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Subject: Re: Halogen bulb drive
Date: Wed, 25 Sep 2002 04:59:14 +0100
References: <4LPj9.firstname.lastname@example.org> <email@example.com>
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"Phil Allison" wrote:
>> The most significant factor in life (ignoring mechanical vibration and
>> shock) is applied voltage. Life being inversely proportional to 12th power
>> of the ratio of specified and applied voltage.
> ** That is exactly what I have found - silly stories, not facts.
> The extended life of halogen bulbs mainly derives from the use of
>thick filaments in the low voltage ones and the same is also true in high
>powered 120 volt ones like Par 64s et alia.
> 240 volt low power halogens are both very fragile and short lived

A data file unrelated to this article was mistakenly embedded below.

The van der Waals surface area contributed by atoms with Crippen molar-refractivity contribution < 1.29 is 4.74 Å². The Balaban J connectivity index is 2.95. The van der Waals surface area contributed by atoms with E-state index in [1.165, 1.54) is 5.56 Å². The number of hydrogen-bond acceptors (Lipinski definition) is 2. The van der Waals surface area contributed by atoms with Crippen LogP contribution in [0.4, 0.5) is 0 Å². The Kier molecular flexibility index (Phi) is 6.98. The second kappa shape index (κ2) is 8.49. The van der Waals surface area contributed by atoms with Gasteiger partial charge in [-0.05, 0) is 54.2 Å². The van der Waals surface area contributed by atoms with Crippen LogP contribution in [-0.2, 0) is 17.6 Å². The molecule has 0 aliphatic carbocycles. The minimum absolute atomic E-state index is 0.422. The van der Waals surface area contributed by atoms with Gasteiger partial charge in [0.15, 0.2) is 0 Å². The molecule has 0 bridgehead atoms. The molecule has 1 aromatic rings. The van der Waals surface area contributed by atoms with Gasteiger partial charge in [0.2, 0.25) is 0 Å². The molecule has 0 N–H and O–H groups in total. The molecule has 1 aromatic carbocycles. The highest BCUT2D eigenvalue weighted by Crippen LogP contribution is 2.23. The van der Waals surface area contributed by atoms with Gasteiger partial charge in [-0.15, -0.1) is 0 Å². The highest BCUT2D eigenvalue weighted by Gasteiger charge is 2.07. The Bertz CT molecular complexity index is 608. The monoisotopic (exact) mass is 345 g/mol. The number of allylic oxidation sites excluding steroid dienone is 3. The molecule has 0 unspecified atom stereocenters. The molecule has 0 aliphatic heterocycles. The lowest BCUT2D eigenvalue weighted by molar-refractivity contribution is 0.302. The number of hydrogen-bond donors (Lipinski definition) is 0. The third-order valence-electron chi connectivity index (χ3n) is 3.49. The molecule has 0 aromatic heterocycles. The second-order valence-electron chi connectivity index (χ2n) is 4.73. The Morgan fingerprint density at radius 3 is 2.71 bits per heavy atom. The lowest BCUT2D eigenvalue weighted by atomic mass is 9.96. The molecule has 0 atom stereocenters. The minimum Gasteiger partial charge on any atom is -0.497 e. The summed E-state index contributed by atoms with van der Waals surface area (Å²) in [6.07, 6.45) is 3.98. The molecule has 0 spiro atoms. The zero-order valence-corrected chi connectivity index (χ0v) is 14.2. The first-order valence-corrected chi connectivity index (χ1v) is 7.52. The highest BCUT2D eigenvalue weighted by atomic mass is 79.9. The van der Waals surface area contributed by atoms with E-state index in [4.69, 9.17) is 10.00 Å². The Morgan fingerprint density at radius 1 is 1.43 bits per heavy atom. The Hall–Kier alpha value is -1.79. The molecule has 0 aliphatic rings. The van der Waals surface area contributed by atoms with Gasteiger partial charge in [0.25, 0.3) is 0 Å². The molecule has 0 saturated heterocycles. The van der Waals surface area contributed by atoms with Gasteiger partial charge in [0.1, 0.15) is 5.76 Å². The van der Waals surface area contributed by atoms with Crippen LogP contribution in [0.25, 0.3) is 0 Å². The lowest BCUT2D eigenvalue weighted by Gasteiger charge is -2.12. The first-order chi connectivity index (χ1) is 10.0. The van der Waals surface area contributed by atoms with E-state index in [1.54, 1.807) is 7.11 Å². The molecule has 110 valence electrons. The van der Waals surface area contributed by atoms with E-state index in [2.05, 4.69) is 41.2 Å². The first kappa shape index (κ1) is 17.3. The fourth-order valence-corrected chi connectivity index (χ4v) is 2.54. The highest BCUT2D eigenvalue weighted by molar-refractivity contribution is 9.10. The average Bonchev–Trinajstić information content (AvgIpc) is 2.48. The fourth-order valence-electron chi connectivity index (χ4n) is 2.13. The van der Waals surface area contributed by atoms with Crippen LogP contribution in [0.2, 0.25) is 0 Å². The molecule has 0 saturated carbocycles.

>unless the colour temp is way down - your 12th power comes into play here.
Yep there is quite a lot to halogen lamps. The brighter you want the
shorter they live, some of the small bright ones were rated for only 3-4
It is also possible to reduce life with under voltage operation, apart from
discolouring the envelope. There are choices in the mix and concentration
of Halogens used. One manufacturer told me of problems a customer had
running projector type lamps significantly undervoltage for extended life
and the aggressive mix used in them was damaging the filaments running at
lower than normal temperature.
What I was actually trying to find out was how bad (or good) an idea it was
for a brightness regulator to stabilise filament resistance.
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